One district that decided not to pursue a turnaround partnership was Dallas ISD. Superintendent Michael Hinojosa told the Texas Tribune in June that he was “unwilling to wait months to decide how to proceed with three schools that had been listed as failing for four or five years.” School districts received guidelines in late February and had until April 30 to submit plans to TEA, and Hinojosa told school board members that wasn’t enough time to create a viable plan. After several board members and many parents spoke out about giving up local control of campuses, the district decided to close or consolidate some campuses and use its own program of recruiting high-performing teachers to work at struggling schools and turn them around.

With 10 failing schools putting the district at risk of a state takeover, Houston ISD proposed a turnaround partnership with a charter group called Energized for STEM. Community members turned out to protest the proposal at a school board meeting in April that ended in multiple arrests, according to the Houston Chronicle. Facing public outcry and tight deadlines, Houston ISD abandoned the partnership.

One of the districts with an approved SB 1882 turnaround plan is San Antonio ISD. SAISD already has 20 in-district charter schools, but Stewart Elementary will be the first one run by an outside charter operator. New York-based Democracy Prep will take control of the campus this fall, and Superintendent Pedro Martinez told staff the benefits of the partnership include an expansion of a dual-language program for students in pre-K through fifth grade.

EmpowerED! partnership in PSJA

TEA has not released data on the number of SB 1882 innovation or new school partnership requests it received as of its July 2 deadline, but teachers in at least one district reached out to TCTA regarding an innovation partnership last spring. 

TCTA members in Pharr-San Juan-Alamo ISD asked TCTA’s Legal Department for assistance when Superintendent Daniel King informed them they would be asked to vote on a proposal called EmpowerED! King was spurred to propose the model based on estimates for additional state funding of as much as $28 million, which he envisioned using for multiple purposes, including teacher pay raises. The proposed partnership might have turned over control of potentially all campuses in the district to nonprofit organizations.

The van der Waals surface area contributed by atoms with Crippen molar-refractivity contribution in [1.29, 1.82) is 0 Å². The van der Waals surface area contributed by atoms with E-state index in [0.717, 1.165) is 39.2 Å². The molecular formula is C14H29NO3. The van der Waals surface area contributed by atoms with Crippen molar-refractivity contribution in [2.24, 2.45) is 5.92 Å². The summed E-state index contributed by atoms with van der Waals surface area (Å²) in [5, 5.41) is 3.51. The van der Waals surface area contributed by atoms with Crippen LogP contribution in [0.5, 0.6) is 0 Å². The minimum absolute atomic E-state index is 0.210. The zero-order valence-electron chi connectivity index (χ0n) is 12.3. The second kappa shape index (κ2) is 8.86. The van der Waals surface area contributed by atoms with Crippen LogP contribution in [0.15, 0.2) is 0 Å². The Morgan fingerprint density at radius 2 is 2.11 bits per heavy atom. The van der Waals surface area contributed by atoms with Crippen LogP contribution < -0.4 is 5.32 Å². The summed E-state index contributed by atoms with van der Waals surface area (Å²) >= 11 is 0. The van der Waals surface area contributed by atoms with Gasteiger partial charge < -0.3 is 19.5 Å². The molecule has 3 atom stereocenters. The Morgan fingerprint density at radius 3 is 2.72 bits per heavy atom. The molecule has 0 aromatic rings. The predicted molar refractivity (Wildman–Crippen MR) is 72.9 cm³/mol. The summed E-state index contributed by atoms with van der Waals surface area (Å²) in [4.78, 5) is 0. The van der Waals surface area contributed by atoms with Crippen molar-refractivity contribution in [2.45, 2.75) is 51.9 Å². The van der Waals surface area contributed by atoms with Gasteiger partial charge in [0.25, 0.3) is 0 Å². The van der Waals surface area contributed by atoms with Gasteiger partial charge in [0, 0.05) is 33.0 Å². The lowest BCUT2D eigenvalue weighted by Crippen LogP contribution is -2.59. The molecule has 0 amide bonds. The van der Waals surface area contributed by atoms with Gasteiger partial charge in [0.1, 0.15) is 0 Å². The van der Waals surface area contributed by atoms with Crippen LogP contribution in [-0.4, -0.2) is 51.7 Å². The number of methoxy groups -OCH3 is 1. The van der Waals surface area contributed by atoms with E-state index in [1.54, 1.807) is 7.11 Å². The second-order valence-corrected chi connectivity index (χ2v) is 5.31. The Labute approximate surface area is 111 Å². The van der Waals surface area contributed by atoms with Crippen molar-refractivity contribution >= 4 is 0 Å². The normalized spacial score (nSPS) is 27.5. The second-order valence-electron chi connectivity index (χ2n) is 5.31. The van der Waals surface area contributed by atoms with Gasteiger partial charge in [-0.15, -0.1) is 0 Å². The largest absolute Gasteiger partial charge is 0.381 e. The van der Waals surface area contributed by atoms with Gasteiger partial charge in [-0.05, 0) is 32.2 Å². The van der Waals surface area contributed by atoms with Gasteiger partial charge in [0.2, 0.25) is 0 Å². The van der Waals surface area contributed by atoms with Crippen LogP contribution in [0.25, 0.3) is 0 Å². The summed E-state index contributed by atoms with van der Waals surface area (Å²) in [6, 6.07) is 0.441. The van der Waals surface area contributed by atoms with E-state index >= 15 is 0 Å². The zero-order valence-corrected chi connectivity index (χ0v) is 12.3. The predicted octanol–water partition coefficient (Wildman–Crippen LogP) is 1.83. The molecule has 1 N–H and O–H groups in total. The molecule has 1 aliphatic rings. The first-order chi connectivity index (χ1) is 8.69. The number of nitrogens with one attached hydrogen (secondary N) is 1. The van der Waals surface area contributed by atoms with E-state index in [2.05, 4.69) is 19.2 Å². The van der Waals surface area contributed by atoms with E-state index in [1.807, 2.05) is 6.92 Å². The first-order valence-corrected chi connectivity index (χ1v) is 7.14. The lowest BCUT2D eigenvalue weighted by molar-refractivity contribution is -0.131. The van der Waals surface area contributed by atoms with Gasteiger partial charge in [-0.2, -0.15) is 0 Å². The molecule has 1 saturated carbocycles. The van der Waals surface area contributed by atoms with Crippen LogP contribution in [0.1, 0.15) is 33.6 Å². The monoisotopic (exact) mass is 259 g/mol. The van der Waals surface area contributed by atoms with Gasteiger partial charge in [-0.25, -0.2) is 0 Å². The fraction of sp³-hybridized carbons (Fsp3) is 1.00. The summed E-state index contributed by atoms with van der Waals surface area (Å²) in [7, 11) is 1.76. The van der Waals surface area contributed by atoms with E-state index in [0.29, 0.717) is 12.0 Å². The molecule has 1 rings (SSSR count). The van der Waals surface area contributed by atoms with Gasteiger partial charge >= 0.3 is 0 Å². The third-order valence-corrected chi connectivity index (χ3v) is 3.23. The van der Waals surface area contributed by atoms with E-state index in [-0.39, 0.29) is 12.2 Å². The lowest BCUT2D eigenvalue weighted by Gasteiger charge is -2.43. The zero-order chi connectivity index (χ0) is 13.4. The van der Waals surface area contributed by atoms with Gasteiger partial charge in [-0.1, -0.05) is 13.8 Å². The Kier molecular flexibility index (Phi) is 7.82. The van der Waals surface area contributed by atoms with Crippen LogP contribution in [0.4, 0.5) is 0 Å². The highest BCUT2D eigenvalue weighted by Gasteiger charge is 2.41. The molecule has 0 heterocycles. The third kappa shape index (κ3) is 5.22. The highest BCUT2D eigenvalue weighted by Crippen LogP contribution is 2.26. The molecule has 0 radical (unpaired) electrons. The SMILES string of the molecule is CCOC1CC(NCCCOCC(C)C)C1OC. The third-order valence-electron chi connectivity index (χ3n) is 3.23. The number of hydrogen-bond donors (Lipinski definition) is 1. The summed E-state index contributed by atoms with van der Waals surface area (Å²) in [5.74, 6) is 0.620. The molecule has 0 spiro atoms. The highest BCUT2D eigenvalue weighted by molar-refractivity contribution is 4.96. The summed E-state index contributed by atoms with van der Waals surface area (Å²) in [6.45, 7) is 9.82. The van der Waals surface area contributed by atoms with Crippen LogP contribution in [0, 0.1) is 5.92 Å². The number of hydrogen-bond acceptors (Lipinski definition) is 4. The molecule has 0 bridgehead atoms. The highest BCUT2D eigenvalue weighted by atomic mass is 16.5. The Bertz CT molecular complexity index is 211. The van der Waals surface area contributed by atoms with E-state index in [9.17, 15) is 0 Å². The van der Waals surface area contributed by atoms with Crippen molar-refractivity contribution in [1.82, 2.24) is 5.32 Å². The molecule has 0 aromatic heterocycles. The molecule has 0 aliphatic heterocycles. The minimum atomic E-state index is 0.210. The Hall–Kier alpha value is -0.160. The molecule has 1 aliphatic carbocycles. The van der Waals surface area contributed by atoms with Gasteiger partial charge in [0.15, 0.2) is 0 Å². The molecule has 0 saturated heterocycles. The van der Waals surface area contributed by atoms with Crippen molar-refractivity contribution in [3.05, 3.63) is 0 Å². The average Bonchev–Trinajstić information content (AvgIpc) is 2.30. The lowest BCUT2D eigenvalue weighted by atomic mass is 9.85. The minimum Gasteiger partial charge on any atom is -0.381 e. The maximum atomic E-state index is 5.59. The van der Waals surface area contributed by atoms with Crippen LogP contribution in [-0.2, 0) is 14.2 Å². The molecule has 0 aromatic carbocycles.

TCTA lawyers examined the proposal and had several conversations with the superintendent, other school representatives and TCTA members, and sent emails to members in PSJA explaining the law and highlighting potential risks. The plan contained many unknowns; among other concerns, it was unclear how long additional funding would last and whether teachers would have contract protections in place. 

Although the law does not require a vote by school employees to enter into a partnership, King promised to only implement partnerships on those campuses with a majority of employees approving the arrangement. After an overwhelming vote against the proposal in late May (it failed on all but seven of the district’s 42 campuses), PSJA officials opted not to pursue the plan on any of its campuses.

Road ahead

When accountability ratings for 2018 are released, the number of campuses facing state sanctions could increase, as could the number of applications for SB 1882 partnerships.

San Antonio ISD has five other schools at risk of sanctions when new accountability ratings are released this month. With one SB 1882 turnaround partnership formed, others could be on the way. 

Houston ISD also has several campuses facing a fourth year of failing ratings that could again force discussion on what steps to take to turn them around. Some pressure may be relieved as the district gets a temporary reprieve for campuses that qualify for exemptions from accountability ratings due to Hurricane Harvey.

Now that school administrators are more familiar with the law, they’ll have more time to plan, discuss options and submit applications for partnerships in 2018 and 2019. TCTA urges members to pay attention to accountability ratings when they’re released and to keep an eye on school board agendas to see if partnerships are proposed for struggling campuses. But it is also important to remember that these partnerships are not limited to low-performing campuses, so it’s a good idea to monitor all school board meetings.

Some districts may follow PSJA’s lead and give employees the chance to vote on partnership agreements before finalizing deals, but others may not. The law says only that a district must consult with campus personnel regarding contract provisions. If your district is considering a charter partnership, reach out to TCTA’s Legal Department for help.